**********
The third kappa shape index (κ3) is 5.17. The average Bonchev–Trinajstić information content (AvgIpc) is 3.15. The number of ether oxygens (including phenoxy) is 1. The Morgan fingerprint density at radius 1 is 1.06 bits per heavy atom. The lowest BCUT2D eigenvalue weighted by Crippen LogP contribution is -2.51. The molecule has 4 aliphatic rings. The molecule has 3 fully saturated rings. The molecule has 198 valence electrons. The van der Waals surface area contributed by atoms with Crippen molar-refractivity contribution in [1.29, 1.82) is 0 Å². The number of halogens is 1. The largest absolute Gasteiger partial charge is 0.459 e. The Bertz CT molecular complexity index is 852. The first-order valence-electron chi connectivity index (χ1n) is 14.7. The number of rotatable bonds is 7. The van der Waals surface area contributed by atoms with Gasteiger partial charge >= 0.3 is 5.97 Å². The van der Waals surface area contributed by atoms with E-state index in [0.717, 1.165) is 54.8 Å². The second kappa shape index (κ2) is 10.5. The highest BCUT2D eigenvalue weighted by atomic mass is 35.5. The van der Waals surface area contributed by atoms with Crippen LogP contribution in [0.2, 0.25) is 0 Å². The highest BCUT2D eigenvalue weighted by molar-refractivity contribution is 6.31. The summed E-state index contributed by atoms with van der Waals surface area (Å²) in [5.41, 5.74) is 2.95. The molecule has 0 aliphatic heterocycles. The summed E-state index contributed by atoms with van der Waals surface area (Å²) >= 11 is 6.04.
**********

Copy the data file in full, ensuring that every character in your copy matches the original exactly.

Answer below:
The third kappa shape index (κ3) is 5.17. The average Bonchev–Trinajstić information content (AvgIpc) is 3.15. The number of ether oxygens (including phenoxy) is 1. The Morgan fingerprint density at radius 1 is 1.06 bits per heavy atom. The lowest BCUT2D eigenvalue weighted by Crippen LogP contribution is -2.51. The molecule has 4 aliphatic rings. The molecule has 3 fully saturated rings. The molecule has 198 valence electrons. The van der Waals surface area contributed by atoms with Crippen molar-refractivity contribution in [1.29, 1.82) is 0 Å². The number of halogens is 1. The largest absolute Gasteiger partial charge is 0.459 e. The Bertz CT molecular complexity index is 852. The first-order valence-electron chi connectivity index (χ1n) is 14.7. The number of rotatable bonds is 7. The van der Waals surface area contributed by atoms with Gasteiger partial charge >= 0.3 is 5.97 Å². The van der Waals surface area contributed by atoms with E-state index in [0.717, 1.165) is 54.8 Å². The second kappa shape index (κ2) is 10.5. The highest BCUT2D eigenvalue weighted by atomic mass is 35.5. The van der Waals surface area contributed by atoms with Crippen LogP contribution in [0.2, 0.25) is 0 Å². The highest BCUT2D eigenvalue weighted by molar-refractivity contribution is 6.31. The summed E-state index contributed by atoms with van der Waals surface area (Å²) in [5.41, 5.74) is 2.95. The molecule has 0 aliphatic heterocycles. The summed E-state index contributed by atoms with van der Waals surface area (Å²) >= 11 is 6.04.